Federally regulated banks can use stablecoins to make payments and other activities, the Comptroller of Currency (OCC) Office Fees said Monday.
An interpretation letter was published by the Federal Banking Regulator on whether national banks and the Federal Savings Association could participate in independent node verification networks (INVN, otherwise known as blockchain networks) or use stablecoins. The letter said these financial institutions could participate as nodes on the blockchain and store or validate payments.
Any banks that participate in INVN must be aware of the risks of operational, compliance or fraud while operating, the OCC press release warned.
However, the OCC said that due to the large number of nodes used to test the transaction, INVN “could be more resilient than other payment networks”, which in turn could tamper with the limits.
Christine Smith, executive director of the Blockchain Association, said on Twitter that “the letter states that Blockchain has a similar position to other global financial networks, such as Swift, ACH and FedWire.”
Brian Brooks, the currency’s acting controller, said in a statement that while other nations have created real-time payment systems, the U.S. The private sector “relies” on creating such technologies, possibly supporting the use of cry cryptocurrencies – special fixedcoins – as an alternative to other real-time payment systems.
Brooks has overseen the publication of two other interpretive letters and several other crypto-friendly moves during the agency’s oversight, including a letter to federal banks asking them to provide issuers and store reserves for fixedcoins.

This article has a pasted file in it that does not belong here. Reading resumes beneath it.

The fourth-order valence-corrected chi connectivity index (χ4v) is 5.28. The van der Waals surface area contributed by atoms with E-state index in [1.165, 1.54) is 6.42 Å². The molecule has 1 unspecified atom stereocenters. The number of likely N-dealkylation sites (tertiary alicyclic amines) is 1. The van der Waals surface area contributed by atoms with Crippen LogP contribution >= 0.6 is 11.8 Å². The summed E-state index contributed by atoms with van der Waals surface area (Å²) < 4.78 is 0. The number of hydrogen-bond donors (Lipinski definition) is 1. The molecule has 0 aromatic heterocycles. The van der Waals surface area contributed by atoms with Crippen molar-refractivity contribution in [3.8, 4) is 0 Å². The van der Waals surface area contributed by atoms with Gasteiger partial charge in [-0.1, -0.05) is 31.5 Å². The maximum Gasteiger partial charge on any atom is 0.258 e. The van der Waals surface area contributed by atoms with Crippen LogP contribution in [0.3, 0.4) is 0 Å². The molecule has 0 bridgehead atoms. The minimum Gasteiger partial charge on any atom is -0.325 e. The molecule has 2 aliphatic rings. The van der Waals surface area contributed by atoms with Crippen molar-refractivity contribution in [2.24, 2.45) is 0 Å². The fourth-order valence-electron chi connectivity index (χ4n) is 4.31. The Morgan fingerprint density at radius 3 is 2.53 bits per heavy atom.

Last month, Brooks announced written support by the President’s Working Group on Financial Markets stating how stablecoins should be regulated in the U.S.
President Donald Trump has twice appointed Brooks to head the agency for a full five-year term, including Earlier this week. However, it is not clear whether the US Senate will schedule a confirmation vote. As of press time, President-elect Joe Biden is unlikely to do so before he takes office on January 20.
Monday’s interpretation letter arrives on the same day as the proposed Financial Crime Enforcement Network (Finsen) rule closes. The controversial regime had only a 15-day comment period, and is reported to have been chaired by Treasury Secretary Steven Munchin, who appointed Brooks to the OCC in early 2020.
“[Monday’s OCC letter] It goes on to show that there is no out-and-out attack on cryptocurrencies, there are bright spots in government that realize that crypto networks will form the basis of future payment systems and other financial services applications, so we welcome this kind of interpretation. Said.
Read the full letter below: